DARE TO ASK: Low-riders: It's all about being cool
By PHILLIP MILANO, The Times-Union
Why do some Mexicans like to lower their cars?
Candice, 52, white, Sacramento, Calif.
I think it's for the same reason some Americans like to raise their cars
[back end] and four-wheel drive trucks: To the driver, it's cool.
C.M., white female, St. Paul, Minn.
Mexicans aren't the only people who alter motor vehicles. Have you never seen
hot rods? "Low-riding" requires lots of time, money, electrical and mechanical
knowledge and artistic vision. Take a moment to look at the mini-murals the
vehicles are embellished with: true works of art that usually are dedicated to
religion or a loved one. A lot of pride is taken in the final products, hence
the slow driving to better display the vehicles. And by the way, I know
low-riders who are Latino, African-American, First Nation, Filipino -- even
Travesa, Hispanic female, San Francisco Bay area
I live at the border, and I've seen that this happens on the U.S. side, and
with a few people inside the Mexican border. But in Mexico as a country, you'll
never find cars like that.
Mixcoatl, male, Nuevo Laredo, Mexico
You're young. You want a decent rep with the friends. You and your parents
don't have a lot of bucks, but you can get your hands on a '65 Impala and the
right hydraulic or airbag suspension kit.
You're buying it, and you're lowering it. Especially in southern California.
"It's the same reason rednecks soup up their pickup trucks," says East
L.A.-bred bad-boy comic Carlos Mencia, the mind behind Comedy Central's raw Mind
of Mencia variety show. "It's not gonna set you back what a house costs, it's
gonna get you laid and it'll get you street cred. You want people to look at it
and say holy -- --."
Low-riders started in the early '70s, Mencia said. Older Latinos were fixing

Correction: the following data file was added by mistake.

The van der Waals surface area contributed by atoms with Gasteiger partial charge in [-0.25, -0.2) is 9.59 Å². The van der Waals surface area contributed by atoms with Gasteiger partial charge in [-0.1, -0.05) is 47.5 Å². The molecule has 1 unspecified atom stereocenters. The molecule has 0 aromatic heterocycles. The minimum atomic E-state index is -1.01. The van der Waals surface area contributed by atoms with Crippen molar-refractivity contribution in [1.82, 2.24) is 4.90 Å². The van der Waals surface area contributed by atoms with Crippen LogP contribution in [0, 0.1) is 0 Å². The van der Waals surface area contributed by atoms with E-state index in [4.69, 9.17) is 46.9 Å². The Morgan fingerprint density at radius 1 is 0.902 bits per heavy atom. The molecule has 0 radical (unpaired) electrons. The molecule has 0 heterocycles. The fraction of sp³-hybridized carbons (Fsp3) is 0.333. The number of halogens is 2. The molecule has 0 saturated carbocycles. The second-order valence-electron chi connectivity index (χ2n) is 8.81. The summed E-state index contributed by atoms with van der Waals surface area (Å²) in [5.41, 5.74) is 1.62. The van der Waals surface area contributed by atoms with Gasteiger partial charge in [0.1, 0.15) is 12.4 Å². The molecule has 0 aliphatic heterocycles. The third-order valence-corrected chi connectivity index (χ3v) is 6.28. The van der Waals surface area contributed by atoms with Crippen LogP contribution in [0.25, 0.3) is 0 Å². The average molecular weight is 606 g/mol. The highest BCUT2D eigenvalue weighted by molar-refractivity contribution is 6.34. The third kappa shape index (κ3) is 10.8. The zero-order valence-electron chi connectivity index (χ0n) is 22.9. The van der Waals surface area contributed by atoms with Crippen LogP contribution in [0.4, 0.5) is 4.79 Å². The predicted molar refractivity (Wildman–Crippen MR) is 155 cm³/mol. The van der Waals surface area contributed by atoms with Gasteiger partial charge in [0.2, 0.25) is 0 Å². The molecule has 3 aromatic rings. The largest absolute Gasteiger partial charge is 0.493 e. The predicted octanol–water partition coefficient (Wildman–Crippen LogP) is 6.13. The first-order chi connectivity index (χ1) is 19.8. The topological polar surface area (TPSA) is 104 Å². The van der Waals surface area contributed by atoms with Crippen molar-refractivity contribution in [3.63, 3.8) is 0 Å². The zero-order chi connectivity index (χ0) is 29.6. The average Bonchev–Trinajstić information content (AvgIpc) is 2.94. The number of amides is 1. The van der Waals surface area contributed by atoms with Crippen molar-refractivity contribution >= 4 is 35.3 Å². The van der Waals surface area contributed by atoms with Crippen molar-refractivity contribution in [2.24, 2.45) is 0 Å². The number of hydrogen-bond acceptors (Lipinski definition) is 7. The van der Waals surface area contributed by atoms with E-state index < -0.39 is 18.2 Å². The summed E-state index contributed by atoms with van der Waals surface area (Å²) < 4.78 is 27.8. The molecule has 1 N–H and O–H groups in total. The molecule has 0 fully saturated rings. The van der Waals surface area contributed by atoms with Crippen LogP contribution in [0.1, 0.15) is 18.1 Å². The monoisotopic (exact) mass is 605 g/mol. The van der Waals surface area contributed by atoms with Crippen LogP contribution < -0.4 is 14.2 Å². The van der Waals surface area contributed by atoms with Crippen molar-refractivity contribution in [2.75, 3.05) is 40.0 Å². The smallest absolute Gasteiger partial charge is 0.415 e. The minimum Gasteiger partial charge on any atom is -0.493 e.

up Chevys from the '20s and '30s, but younger, second-generation Hispanics born
in America -- Chicanos -- wanted to set themselves apart.
The long, thin body of the Impala, especially those from 1964-67, beckoned.
"When dropped, it looked really sleek, it didn't have fins that went up, and
it had lines and curves," Mencia said. "It was very unique in its time."
Which vehicles get altered, and how they're altered, depends on the locale,
he said. A raised 4X4 truck works in a more rural area with country roads, for
example, but just wouldn't look right in urban L.A.
"You take that in there and most people are going to go 'What the -- -- are
you doing here, are you a moron? We have roads here!'"
Though older Impalas are still the Holy Grail of low-riders, Mencia himself
went with, of all things, a lowered pickup when he was in his early 20s.
"I had all the hydraulics, and even made it a convertible. Once a guy in a
Ferrari pulled up next to me and says: 'That's a great car; it's one of a kind.
I'd offer you money for it but I know that'd be insulting.'"
Phillip Milano, author of I Can't Believe You Asked That! (Perigee),
moderates cross-cultural dialogue at Y? The National Forum on People's
Differences. Visit www.yforum.com to submit questions and answers, or mail to
Phillip Milano, c/o The Florida Times-Union, P.O. Box 1949, Jacksonville, FL
32231. Include contact information.